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Volcanos spew lava, dark smoke, ash in Indonesia

Indonesian volcanos belched clouds of smoke, hot ash and lava Monday. Experts said that an eruption could occur at any moment. Several thousand people have fled to government shelters.

The most threatening was the deadly Mount Kelud on densely populated Java island, where a dome of magma was forming under a crater lake and soaring temperatures overheated monitoring equipment.

Just a few hundred kilometers (miles) away, Anak Krakatao, or the "Child of Krakatoa" in English, fired pumice and lava onto its slopes.

At least one other of Indonesia's approximately 100 active volcanoes sent bursts of ash showering down on nearby villages illustrating the powerful seismic forces at work.

Experts said there was no connection between the heightened activity at the different volcanos along the tropical archipelago.

Authorities monitoring the peaks were most worried about Kelud because of its deadly history, including a 1919 explosion that killed thousands.

The temperature of the crater lake on Mount Kelud was so great that nearby monitoring equipment stopped working, said Surono, one of 16 volcanologists watching over the peak 24 hours a day.

Despite the threat, there was little sense of panic on Kelud's slopes, witnesses said.

While several thousand people have fled to government shelters, authorities said Sunday that around 25,000 others were ignoring evacuation orders and remained in the danger zone around Kelud.

Officials have made no attempts to prevent people from traveling inside a 10-kilometer (6-mile) zone around the peak that the local government say is off-limits.

"I feel it is OK to stay here," said Sukirno, who was tending papaya plants some 7 kilometers (4 miles) from the peak. "No one can guarantee our safety apart from ourselves."

Kelud has been on the highest alert level for more than two weeks, but since Friday scientists have been warning an eruption was imminent based on the frequency of tremors shaking and its intense heat.

In 1990, Mount Kelud spat out red-hot gases, mud and lava that killed more than 30 people and injured hundreds. In 1919, a powerful explosion that reportedly could be heard hundreds of kilometers (miles) away killed at least 5,160.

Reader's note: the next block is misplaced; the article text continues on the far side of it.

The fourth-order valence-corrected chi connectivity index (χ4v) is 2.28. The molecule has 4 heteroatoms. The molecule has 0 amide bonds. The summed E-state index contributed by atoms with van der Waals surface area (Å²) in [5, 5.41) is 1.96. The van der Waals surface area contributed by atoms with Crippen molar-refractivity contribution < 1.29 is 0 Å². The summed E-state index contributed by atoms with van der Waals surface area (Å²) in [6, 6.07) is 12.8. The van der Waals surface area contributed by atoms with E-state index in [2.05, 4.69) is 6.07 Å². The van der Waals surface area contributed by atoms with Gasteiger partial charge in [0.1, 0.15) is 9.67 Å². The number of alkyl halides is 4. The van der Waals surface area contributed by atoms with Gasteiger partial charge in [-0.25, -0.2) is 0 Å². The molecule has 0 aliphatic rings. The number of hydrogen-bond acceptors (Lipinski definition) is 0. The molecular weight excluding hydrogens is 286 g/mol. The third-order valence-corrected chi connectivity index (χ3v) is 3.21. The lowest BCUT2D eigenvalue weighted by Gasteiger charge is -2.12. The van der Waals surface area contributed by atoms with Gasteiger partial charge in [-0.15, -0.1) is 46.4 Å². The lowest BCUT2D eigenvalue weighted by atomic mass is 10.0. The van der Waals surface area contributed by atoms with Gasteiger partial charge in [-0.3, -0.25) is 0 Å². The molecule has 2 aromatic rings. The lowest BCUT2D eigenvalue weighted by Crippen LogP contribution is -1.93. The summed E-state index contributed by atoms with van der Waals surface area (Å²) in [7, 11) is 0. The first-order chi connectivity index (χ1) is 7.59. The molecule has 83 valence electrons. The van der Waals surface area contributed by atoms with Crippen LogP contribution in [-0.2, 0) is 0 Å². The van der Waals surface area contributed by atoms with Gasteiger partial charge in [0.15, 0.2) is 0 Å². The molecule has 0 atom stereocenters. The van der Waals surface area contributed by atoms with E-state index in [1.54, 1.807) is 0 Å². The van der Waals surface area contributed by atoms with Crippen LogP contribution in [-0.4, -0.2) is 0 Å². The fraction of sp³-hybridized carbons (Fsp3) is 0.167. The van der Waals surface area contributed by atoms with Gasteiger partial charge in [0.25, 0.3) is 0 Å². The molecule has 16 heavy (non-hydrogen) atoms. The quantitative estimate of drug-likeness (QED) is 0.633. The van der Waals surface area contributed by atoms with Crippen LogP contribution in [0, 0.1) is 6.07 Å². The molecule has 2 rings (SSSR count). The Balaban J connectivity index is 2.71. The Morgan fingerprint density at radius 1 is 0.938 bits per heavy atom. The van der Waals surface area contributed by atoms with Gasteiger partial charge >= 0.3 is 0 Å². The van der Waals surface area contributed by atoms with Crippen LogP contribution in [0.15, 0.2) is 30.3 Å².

"If it goes this time, it will be much larger than in 1990," said Surono, basing his prediction on the number of tremors and the lake temperature both of which have been way higher than in the days preceding the earlier blast.

The team monitoring the volcano have also said an eruption may be small or gradual or might not happen at all given the unpredictable nature of the 5,679-foot mountain.

Images of Mt. Kelud's crater lake showed a dome had formed, but thick steam made it difficult to estimate its size, volcanologist Umar Rosadi said.

Around 70 kilometers (40 miles) southeast of Kelud, Mount Semeru was also putting on a display, sending out clouds high into the air that coated buildings in nearby villagers and Blitar town with a fine layer of ash, witnesses said.

Ash rain from Semeru is common in the town, and Rosadi said people had no need to worry. No evacuations were ordered.

Anak Krakatoa was formed off the northern tip of Java island after a massive eruption at the giant Krakatoa volcano in 1883. That blast was heard nearly 2,000 miles (3,200 kilometers) away in Australia and sent surges of gas and burning ash which, combined with a tsunami, killed at least 36,000 people.

Indonesia is spread across 17,500 islands and is prone to volcanic eruptions and earthquakes because of its location within the so-called "Ring of Fire" a series of fault lines stretching from the Western Hemisphere through Japan and Southeast Asia.